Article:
There’s something about scurrying down Chicago Avenue in the rain, with one of your best friends, while carrying a 12-pound turkey in a Beck’s bag.
It’s comical, of course: the fact that the conventional array of Spanish textbooks, Tolstoy novels, what have you, is momentarily replaced by an uncooked piece of poultry. But I think that elusive “something” arises from a sentiment more difficult to slap a title on than mere humor. Absurd, and yet still necessary, trying, but redeemed by good company, this journey from Jewel to a friend’s kitchen has come to resemble how I spent Thanksgiving 2009.
I’ve never been one for holidays, Christmas especially. While a sucker for snow-globe-redolent mornings and Frank Capra black and white, I’ve always felt that the day itself — in the wake of such frenzied hype and laden with compulsory cheer — inevitably disappoints. Thanksgiving seems equally susceptible to letdown. I have oddly learned to adore the watery globs that are my Aunt Sandy’s mashed potatoes, even find myself genuinely laughing at my Dad’s tipsy tales of his youth. But the idea that reunion and merriment are only truly necessary over this one meal in November always seemed a little silly. Although my decision to spend Thanksgiving in Evanston wasn’t an attempt at some premeditated statement — more so just a Monday afternoon playwriting class and the not-so-thrifty price of plane tickets — I couldn’t help but get a little giddy with the prospect of countering tradition, too.
Countering tradition, according to a couple of college students invading a friend’s apartment, consisted of Motown playlists and sweet potatoes that taste like pie. Of sporadic phone calls and frantic Google how-to’s and questions like “Where are the innards?” Of cheap red wine and board games you don’t have to pretend to mock. After bouts of turkey-cursing, of scouring shelves for forgotten ingredients, of lost staring contests with dogged oven doors, two friends, myself, and a smattering of Northwestern stragglers, shared dinner.
There wasn’t room for all of us on the shoddy wooden breakfast nook, so in true hippie style, we sat on a blanket on the floor, the gravy seeping out from under our paper plates and onto our knees. There were nine of us in all — some recently introduced, others former dorm-mates, assorted acquaintances — but there could have been ten. Earlier that evening, in light of a slight cooking mishap, I had knocked on arbitrary neighbor’s doors in order to ask a favor. At the end of what appeared to be a futile quest, an obliging Peter answered, alone and turkey-less, and thoughtfully let us borrow his oven. We invited him to Vagabond Thanksgiving but he graciously declined. We left him a piece of pumpkin bread outside his door instead.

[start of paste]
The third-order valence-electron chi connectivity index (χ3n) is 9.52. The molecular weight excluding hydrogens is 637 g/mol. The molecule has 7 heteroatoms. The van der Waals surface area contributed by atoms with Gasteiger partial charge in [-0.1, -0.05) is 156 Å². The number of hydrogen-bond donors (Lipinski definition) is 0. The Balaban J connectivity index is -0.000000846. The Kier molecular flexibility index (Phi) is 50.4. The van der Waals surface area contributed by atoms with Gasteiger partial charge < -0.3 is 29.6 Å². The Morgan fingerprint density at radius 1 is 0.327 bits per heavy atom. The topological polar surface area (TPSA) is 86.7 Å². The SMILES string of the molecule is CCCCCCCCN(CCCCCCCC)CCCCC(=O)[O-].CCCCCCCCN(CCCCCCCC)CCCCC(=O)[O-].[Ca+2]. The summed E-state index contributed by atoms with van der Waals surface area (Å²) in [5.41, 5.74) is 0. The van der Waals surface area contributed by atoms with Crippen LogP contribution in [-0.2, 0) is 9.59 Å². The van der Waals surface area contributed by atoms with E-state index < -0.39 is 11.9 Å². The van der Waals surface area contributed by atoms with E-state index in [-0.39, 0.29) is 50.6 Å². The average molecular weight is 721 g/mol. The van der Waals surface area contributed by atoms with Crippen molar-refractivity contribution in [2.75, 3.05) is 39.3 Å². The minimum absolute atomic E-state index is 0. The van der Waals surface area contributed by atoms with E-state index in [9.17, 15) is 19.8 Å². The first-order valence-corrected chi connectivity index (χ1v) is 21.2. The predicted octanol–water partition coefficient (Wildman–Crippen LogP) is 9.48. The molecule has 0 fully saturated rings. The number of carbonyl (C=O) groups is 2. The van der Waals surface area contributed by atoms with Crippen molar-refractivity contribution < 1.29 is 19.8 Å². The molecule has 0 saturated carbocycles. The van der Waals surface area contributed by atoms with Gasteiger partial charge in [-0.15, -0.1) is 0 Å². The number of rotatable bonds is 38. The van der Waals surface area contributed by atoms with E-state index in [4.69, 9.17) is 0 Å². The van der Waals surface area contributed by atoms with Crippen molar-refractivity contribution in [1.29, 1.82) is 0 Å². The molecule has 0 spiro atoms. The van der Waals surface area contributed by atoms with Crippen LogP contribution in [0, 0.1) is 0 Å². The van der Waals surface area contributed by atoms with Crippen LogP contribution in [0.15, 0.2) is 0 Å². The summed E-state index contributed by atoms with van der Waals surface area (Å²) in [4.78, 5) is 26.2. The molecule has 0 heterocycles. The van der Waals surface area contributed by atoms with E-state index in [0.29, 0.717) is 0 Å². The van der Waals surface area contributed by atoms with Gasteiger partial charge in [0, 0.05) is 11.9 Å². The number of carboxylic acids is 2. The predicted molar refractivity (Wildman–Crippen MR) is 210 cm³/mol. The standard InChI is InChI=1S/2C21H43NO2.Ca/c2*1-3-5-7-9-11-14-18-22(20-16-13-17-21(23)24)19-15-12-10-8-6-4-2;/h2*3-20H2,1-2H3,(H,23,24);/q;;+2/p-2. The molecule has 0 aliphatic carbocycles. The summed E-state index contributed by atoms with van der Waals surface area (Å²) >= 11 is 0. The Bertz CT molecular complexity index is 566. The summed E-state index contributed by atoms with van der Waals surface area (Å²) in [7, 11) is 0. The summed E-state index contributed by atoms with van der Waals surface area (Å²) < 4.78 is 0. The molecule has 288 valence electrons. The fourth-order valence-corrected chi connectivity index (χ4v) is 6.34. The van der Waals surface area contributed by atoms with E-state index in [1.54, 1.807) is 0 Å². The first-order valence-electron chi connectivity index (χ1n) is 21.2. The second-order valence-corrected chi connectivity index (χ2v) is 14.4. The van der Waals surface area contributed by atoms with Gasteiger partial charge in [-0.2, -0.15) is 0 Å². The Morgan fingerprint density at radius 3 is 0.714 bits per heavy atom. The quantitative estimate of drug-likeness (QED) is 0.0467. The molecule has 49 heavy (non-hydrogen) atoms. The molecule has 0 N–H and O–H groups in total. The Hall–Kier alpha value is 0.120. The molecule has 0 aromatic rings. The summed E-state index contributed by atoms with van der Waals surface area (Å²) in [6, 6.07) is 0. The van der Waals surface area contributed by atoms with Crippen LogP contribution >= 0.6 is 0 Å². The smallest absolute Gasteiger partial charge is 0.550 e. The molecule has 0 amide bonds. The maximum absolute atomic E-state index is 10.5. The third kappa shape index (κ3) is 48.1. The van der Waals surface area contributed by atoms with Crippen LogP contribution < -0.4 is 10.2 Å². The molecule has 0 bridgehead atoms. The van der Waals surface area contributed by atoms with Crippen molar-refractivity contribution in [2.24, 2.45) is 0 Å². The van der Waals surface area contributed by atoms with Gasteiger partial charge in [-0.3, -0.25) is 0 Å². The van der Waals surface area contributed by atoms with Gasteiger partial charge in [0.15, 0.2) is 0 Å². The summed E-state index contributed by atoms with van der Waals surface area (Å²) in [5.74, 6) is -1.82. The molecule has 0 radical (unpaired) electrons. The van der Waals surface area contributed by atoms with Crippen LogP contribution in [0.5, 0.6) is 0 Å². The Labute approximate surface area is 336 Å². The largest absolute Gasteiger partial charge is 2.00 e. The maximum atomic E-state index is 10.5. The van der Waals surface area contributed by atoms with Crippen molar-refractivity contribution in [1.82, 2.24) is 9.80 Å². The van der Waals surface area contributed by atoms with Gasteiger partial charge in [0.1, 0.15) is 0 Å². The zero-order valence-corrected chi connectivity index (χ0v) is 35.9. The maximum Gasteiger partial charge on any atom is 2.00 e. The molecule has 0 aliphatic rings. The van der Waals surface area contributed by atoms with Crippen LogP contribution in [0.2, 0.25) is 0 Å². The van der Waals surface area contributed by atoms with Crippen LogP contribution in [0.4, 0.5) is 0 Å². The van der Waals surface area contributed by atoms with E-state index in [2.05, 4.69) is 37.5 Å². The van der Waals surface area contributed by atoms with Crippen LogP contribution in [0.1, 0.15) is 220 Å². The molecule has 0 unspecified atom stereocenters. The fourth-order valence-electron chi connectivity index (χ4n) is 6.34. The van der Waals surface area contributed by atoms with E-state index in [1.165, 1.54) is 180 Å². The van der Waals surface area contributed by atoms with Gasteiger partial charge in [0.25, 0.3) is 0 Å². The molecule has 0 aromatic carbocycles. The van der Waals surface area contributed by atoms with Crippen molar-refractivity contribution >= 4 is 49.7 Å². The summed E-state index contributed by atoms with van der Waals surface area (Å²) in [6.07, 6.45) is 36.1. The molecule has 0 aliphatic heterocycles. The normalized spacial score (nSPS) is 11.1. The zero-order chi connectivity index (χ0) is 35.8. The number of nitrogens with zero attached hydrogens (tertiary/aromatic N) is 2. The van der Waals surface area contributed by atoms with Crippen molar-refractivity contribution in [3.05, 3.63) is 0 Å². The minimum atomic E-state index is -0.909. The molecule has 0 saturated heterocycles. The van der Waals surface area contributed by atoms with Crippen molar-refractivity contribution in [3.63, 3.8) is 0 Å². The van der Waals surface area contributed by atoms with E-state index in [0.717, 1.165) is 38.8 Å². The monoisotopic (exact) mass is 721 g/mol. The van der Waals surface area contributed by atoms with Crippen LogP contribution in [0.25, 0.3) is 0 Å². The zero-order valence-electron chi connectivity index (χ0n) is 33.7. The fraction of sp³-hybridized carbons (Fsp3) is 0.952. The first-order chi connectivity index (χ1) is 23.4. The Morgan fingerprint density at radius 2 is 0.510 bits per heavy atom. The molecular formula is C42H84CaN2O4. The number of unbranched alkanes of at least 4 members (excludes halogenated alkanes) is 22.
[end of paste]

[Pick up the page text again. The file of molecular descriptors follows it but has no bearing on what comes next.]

I couldn’t quite call everyone around me family, but it didn’t seem to matter. After all, to a college student, the idea of home grows increasingly more vague. It is only a matter of time before kitchens and playgrounds become replaced by the familiarity of a dorm room or the habitual briskness of a walk from Kresge to Tech. I, too, was often victim to the careless slip of the tongue, expressing the statement, “I’m staying home” when literally meaning, “I’m staying at Northwestern.” A slip no less, but perhaps not so careless.
Sitting there, devouring dinner rolls, weighing the pros and cons of white versus dark meat, it wasn’t really an issue that we knew neither everyone’s major nor the name of everyone’s high school. Those small-talk staples obviously made appearances, but before it was time for seconds we had penetrated most of the superficial prattle. No, there weren’t any staggering philosophical dialogues this Thanksgiving; I did not forge miraculous, eternal friendships. Instead, there was more so a kind of unadorned comfort. Maybe it was because we had each unabashedly dug our hands into a bird carcass. Maybe it was because we listened to Passion Pit while scrubbing the dishes. Maybe it was because we could come together with the communal knowledge that we were all just a little bit abandoned.
Moonlight snuck through the blinds and drumsticks were playfully contested, and nothing really extraordinary happened at all. But maybe that was all we needed, maybe that’s all anyone ever needs.
This Thanksgiving, I’m content to be immersed in these simple things. I’m thankful for friends who get my stupid sense of humor, for surprise desserts left behind by strangers, and for cranberry sauce out of a can. And of course, I’m thankful for Jewel Osco, the rain, and the twisted, childlike pleasure that comes from carrying a turkey in a Beck’s bag down Chicago Avenue.